Periscope has been working on the eastern edge of Digbeth, Birmingham since mid-2019. Commissioned by HUB to research the urban character of Digbeth and develop a ‘Place Vision’ for sites adjacent to Birmingham Central Bus Garage, our thinking focussed on yards, wharfs, gulleys and vernacular architecture.

Digbeth has systematically turned its back on the canals following the closure of a number of gas works and factories. In the 18th century boats would have delivered coke and coal to some of the main gasworks in Birmingham – wharfs, tow paths and locks would have been bustling and so they should be again. The contemporary wharf should be a place for the exchange of ideas and for living next to and on the water.

Learning from the historic buildings of Digbeth we conceived a series of ‘Digbeth warehouse blocks’. Like warehouses, they would be efficient to build, robust and of hard-wearing materials, have expressed floor slabs and lintels, with an emphasis on the rhythm of the structural frame. Facades should have large openings and recessed balconies, an even datum with expressed corners and portal entrances. The warehouse blocks would front a series of yards referencing the built heritage of this part of Birmingham.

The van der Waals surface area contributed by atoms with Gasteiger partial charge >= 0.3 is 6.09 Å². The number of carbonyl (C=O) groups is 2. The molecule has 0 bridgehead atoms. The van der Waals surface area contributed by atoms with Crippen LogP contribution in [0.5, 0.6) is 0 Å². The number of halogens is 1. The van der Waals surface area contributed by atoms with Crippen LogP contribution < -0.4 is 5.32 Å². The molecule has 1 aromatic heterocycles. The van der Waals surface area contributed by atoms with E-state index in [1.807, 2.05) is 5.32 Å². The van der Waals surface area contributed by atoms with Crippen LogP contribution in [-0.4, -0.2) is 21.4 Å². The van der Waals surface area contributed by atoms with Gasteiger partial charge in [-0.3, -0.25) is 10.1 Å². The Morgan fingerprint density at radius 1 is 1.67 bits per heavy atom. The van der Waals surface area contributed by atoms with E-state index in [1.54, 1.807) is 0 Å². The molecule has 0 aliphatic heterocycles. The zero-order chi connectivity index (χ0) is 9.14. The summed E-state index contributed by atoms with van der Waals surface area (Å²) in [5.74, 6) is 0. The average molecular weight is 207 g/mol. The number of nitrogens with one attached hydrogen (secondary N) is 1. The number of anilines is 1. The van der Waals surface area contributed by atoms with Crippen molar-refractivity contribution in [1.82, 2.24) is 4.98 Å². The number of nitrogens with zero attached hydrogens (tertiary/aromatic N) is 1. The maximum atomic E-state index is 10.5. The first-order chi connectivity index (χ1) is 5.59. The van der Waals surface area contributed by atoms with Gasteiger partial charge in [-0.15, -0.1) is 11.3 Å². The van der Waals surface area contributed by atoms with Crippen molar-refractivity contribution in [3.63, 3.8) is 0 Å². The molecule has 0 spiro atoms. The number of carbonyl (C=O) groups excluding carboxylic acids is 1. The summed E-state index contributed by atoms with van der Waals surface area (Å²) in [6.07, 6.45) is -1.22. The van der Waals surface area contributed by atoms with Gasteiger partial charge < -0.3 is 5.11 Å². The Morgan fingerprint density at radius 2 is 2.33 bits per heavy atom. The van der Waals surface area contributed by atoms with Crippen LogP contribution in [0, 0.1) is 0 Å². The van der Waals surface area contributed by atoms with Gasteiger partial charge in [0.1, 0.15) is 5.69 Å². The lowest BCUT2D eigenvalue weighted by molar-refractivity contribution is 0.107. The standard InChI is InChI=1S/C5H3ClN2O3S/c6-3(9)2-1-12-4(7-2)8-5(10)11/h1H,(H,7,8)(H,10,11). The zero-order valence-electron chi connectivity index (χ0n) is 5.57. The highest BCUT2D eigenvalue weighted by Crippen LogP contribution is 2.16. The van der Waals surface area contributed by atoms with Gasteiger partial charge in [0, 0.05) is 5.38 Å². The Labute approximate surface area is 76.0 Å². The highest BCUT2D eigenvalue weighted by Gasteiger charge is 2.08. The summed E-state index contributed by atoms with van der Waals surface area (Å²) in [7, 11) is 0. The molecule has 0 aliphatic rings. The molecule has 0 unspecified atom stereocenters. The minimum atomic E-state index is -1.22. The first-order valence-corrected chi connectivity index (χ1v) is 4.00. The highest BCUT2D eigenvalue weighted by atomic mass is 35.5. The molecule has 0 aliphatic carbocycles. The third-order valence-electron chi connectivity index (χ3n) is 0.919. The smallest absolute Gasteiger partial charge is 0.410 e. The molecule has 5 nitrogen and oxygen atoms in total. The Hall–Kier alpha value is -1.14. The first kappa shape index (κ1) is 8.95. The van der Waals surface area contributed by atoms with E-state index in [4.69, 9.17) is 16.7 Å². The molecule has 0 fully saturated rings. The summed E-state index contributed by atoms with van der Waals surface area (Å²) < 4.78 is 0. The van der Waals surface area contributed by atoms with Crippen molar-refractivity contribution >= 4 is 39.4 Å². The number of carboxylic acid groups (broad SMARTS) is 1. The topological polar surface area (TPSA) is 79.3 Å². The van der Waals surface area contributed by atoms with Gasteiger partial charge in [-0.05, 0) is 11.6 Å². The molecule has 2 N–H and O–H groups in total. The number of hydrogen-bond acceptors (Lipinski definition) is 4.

Once a place of agriculture, Digbeth has more recently been a place of industry, of hard and rough textures worked over time - the place wears its history on its buildings and on the ground. Our proposals intend to combine urban industrial textures with the yielding greenery of cultivated fields, not by overlaying and homogenising but through a simple distinction. Public yards and streets are industrial and hard, private courtyards and roofs are soft and lush.